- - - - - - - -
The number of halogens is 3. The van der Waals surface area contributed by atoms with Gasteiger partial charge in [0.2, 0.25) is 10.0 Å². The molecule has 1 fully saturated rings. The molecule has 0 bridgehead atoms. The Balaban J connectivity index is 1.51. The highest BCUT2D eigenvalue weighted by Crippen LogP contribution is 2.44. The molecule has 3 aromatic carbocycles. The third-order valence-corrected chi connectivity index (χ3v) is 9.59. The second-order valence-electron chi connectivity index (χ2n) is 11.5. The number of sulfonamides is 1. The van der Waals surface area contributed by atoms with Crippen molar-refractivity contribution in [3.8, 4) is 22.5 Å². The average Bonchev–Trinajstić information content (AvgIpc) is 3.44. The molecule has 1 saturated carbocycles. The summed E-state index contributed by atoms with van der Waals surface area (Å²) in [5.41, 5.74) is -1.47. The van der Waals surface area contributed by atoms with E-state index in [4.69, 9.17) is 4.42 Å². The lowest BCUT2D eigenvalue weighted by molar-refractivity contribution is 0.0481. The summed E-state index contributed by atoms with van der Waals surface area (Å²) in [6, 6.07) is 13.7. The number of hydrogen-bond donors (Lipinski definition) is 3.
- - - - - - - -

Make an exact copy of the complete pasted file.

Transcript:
The number of halogens is 3. The van der Waals surface area contributed by atoms with Gasteiger partial charge in [0.2, 0.25) is 10.0 Å². The molecule has 1 fully saturated rings. The molecule has 0 bridgehead atoms. The Balaban J connectivity index is 1.51. The highest BCUT2D eigenvalue weighted by Crippen LogP contribution is 2.44. The molecule has 3 aromatic carbocycles. The third-order valence-corrected chi connectivity index (χ3v) is 9.59. The second-order valence-electron chi connectivity index (χ2n) is 11.5. The number of sulfonamides is 1. The van der Waals surface area contributed by atoms with Crippen molar-refractivity contribution in [3.8, 4) is 22.5 Å². The average Bonchev–Trinajstić information content (AvgIpc) is 3.44. The molecule has 1 saturated carbocycles. The summed E-state index contributed by atoms with van der Waals surface area (Å²) in [5.41, 5.74) is -1.47. The van der Waals surface area contributed by atoms with E-state index in [4.69, 9.17) is 4.42 Å². The lowest BCUT2D eigenvalue weighted by molar-refractivity contribution is 0.0481. The summed E-state index contributed by atoms with van der Waals surface area (Å²) in [6, 6.07) is 13.7. The number of hydrogen-bond donors (Lipinski definition) is 3.